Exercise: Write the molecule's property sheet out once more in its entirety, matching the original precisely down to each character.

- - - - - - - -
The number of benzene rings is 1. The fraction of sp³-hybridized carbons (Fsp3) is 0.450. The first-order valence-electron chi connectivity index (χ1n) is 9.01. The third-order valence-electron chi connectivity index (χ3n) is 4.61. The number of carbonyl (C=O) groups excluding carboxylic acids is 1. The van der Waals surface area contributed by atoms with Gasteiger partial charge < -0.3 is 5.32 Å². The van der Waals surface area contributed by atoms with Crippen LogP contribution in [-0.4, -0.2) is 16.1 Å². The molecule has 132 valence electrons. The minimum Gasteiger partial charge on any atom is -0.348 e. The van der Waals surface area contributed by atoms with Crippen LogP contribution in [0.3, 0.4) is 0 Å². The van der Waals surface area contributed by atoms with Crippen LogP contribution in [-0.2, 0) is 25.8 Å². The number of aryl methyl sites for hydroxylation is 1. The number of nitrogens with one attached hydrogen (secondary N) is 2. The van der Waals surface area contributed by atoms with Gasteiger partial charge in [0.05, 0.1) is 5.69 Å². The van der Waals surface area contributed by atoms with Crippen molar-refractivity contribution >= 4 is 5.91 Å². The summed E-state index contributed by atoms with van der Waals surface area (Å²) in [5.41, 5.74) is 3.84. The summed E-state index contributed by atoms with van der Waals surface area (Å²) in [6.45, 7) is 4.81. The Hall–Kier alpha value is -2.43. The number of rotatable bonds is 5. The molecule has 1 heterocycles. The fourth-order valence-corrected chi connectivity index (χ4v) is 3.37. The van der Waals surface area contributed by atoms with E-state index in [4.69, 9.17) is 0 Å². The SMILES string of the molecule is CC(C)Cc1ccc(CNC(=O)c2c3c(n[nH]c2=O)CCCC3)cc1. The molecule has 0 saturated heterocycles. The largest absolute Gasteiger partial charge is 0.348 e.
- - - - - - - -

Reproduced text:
The number of benzene rings is 1. The fraction of sp³-hybridized carbons (Fsp3) is 0.450. The first-order valence-electron chi connectivity index (χ1n) is 9.01. The third-order valence-electron chi connectivity index (χ3n) is 4.61. The number of carbonyl (C=O) groups excluding carboxylic acids is 1. The van der Waals surface area contributed by atoms with Gasteiger partial charge < -0.3 is 5.32 Å². The van der Waals surface area contributed by atoms with Crippen LogP contribution in [-0.4, -0.2) is 16.1 Å². The molecule has 132 valence electrons. The minimum Gasteiger partial charge on any atom is -0.348 e. The van der Waals surface area contributed by atoms with Crippen LogP contribution in [0.3, 0.4) is 0 Å². The van der Waals surface area contributed by atoms with Crippen LogP contribution in [-0.2, 0) is 25.8 Å². The number of aryl methyl sites for hydroxylation is 1. The number of nitrogens with one attached hydrogen (secondary N) is 2. The van der Waals surface area contributed by atoms with Gasteiger partial charge in [0.05, 0.1) is 5.69 Å². The van der Waals surface area contributed by atoms with Crippen molar-refractivity contribution >= 4 is 5.91 Å². The summed E-state index contributed by atoms with van der Waals surface area (Å²) in [5.41, 5.74) is 3.84. The summed E-state index contributed by atoms with van der Waals surface area (Å²) in [6.45, 7) is 4.81. The Hall–Kier alpha value is -2.43. The number of rotatable bonds is 5. The molecule has 1 heterocycles. The fourth-order valence-corrected chi connectivity index (χ4v) is 3.37. The van der Waals surface area contributed by atoms with E-state index in [4.69, 9.17) is 0 Å². The SMILES string of the molecule is CC(C)Cc1ccc(CNC(=O)c2c3c(n[nH]c2=O)CCCC3)cc1. The molecule has 0 saturated heterocycles. The largest absolute Gasteiger partial charge is 0.348 e.